What is your greatest fear?

Spiders/ snakes? Monsters under the bed or in the closet? Small spaces? Heights?  Losing control?

Joseph Le Doux tells us we have two minds: one that thinks and one that feels.

The amygdala portion of the brain has a special role as the guard for survival, and yes it can hijack the rest of your brain!

Amygdala Hijack? 

You’re in an ok space and suddenly you hear or see something that so surprises you, you have an immediate threatened reaction. Here’s what happens:  When this scary stimulus hits your eyes (a scary sight) or ears (a loud or scary sound),  immediately a message is sent to your brain—in particular to the thalamus and right into your emotional brain (amygdala).  This happens  before any signal reaches your thinking brain (the frontal cortex).  This is a primitive survival mechanism—you react to things before your reasoning brain has time to consider it.  What does your body do in this primitive reaction?  It could freeze, flee, or fight.  We humans have realized over our evolution that sometimes freezing in place means the danger won’t see or notice us and may go away.  There are other times when fleeing (running away—assuming we’re faster than the danger)—can save us.  And then there are the times when our automatic reaction is to fight to defeat the danger.  There is no thinking about the reaction—it happens automatically

Freeze, Flee, Fight

Your IQ can drop by 15 points during an amygdala hijack.  Even more disturbing, amygdala hijacks can be contagious!  You can “catch” a hijack from someone else even though you didn’t experience the same stimuli. The Hijack is on a “hair trigger”—almost instantaneous— and the amygdala can be sloppy and can be distorted by the immediacy of the situation. The amygdala can make you do something against your better judgment because the blood in your brain was moved mostly to the amygdala and away from your thinking part of the mind—where you can make decisions. This shuts down your ability to process information and make decisions.

Emotional Intelligence

The key to opening the control of the amygdala response lies in something called Emotional Intelligence.

Dr. Daniel Goleman  describes emotional intelligence as “the capacity for recognizing our own feelings and those of others, for motivating ourselves, for managing emotions well in ourselves and in our relationships.”

There are four elements to managing the Hijack.

  1. Self-Awareness: Knowing your emotions and their effects.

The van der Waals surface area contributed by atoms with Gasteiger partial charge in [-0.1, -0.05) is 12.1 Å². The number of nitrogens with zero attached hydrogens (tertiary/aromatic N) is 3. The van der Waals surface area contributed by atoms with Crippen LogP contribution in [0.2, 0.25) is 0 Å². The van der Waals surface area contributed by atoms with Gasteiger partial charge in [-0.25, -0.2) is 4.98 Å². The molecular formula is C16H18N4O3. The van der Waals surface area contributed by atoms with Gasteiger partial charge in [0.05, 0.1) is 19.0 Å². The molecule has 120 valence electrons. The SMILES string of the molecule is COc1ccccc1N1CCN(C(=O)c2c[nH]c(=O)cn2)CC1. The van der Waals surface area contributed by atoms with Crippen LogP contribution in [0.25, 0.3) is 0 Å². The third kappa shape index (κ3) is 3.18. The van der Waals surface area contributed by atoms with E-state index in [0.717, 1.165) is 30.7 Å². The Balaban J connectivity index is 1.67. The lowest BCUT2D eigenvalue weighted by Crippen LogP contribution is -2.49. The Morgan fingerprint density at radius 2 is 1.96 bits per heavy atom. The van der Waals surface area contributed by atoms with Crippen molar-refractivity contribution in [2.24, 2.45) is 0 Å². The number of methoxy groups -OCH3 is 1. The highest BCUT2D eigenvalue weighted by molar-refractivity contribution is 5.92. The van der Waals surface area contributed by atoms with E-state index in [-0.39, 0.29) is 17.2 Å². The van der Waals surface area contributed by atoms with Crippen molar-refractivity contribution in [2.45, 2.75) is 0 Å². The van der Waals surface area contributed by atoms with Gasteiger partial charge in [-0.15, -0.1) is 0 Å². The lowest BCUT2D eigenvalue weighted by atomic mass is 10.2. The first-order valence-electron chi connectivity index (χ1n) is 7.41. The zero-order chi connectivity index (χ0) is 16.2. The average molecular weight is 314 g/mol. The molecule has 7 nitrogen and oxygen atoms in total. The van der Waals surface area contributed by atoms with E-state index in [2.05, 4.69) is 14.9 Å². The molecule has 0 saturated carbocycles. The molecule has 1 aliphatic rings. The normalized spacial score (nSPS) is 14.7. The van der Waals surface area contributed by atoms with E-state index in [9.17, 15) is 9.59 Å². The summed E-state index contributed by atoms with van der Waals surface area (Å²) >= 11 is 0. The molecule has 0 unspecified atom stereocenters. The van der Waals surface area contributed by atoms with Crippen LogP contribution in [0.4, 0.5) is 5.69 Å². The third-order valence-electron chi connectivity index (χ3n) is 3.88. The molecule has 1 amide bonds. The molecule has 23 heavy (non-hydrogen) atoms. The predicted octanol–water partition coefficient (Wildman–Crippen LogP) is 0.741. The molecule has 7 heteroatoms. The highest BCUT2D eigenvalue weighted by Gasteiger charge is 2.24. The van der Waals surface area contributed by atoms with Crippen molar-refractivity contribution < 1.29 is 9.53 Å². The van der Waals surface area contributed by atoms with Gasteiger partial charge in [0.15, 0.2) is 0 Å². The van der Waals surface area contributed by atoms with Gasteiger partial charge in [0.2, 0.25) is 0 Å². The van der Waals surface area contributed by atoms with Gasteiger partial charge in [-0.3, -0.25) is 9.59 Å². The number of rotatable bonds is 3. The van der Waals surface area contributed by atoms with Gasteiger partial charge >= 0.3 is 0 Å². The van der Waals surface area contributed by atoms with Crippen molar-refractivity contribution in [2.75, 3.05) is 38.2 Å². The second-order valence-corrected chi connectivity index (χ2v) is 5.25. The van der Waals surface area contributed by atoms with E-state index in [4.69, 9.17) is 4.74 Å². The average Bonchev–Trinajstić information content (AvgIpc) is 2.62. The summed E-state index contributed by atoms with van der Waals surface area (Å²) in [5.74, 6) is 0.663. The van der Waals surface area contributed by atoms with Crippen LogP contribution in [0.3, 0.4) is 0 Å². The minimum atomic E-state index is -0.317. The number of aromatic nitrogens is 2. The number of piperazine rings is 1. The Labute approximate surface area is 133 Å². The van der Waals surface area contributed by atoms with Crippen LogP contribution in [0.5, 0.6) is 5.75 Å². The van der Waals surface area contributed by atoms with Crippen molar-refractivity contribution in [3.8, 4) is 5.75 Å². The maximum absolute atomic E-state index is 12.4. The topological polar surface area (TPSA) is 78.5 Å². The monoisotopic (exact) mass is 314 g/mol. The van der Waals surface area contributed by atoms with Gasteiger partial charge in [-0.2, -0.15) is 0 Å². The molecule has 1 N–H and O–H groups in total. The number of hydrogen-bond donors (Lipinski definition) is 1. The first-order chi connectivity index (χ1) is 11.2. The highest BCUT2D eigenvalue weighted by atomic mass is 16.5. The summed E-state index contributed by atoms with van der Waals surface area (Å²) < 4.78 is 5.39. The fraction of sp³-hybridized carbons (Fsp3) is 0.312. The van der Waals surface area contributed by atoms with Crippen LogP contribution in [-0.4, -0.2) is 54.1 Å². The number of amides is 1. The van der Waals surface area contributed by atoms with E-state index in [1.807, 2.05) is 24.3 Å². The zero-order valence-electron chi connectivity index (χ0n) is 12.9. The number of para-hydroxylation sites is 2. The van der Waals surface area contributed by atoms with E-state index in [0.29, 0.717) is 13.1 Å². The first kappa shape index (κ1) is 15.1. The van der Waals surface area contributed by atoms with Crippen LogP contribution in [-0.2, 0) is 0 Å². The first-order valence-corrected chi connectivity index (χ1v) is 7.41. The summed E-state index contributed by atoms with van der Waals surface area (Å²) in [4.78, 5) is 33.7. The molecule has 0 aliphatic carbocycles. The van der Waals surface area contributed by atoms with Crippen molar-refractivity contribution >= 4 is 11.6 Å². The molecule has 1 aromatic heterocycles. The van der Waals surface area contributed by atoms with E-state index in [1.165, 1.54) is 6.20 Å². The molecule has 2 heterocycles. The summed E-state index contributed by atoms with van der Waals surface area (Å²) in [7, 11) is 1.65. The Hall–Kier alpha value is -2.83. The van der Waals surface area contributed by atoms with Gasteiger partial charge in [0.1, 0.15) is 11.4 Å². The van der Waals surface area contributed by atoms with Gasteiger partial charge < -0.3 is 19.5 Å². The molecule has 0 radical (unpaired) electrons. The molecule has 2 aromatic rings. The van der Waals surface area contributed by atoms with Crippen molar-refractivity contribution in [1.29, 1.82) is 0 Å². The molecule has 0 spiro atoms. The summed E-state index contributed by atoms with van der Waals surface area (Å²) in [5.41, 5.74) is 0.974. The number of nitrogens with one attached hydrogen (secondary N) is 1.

2. Self-Management: Knowing how to manage your emotions, how to keep disruptive impulses in check. Being flexible and comfortable with new ideas.
  3. Social Awareness: An ability to listen, to be persuasive, to collaborate, to nurture relationships.
  4. Relationship Management: An ability to influence others, handle conflict, develop, lead and work with others.

 Dr. Relly Nadler; CEO of True North Leadership, Inc., offers some actions to manage the amygdala hijack when it happens.

Steps to Controlling the Hijack 

In the moment:   Name the feeling;   Count to 10

Ask these questions and give yourself at least 5 secs to answer each.

  1. What am I thinking? integrates feelings, thoughts and movements.
  2. What am I feeling? integrates feeling thoughts and movements and adds emotional stability (name it to tame it – labeling affect.)
  3. What do I want now? processes information in the executive function
  4. How am I getting in my way? learn from mistakes.
  5. What do I need to do differently now?   plan, set  goals, insight;  see options go from idea to idea.
Next time you ask yourself

“What was she / he / they/ I thinking?”

Just know— It was a hijack!


“Amygdala Hijack and the Fight or Flight Response,” Cuncic, Arlin; Retrieved on 3/8/2021 from:;  https://www.verywellmind.com/what-happens-during-an-amygdala-hijack-4165944

“What Was I Thinking? Handling the Hijack,” Nadler, Relly; True North Leadership, Inc.; Retrieved on 3/8/2021 from: www.psychologytoday.com/files/attachments/51483/handling-the-hijack.pdf 

“What is Emotional Intelligence?” Kenra, Cherry; June 3, 2020, Retrieved on 3/8/2021 from: https://www.verywellmind.com/what-is-emotional-intelligence-2795423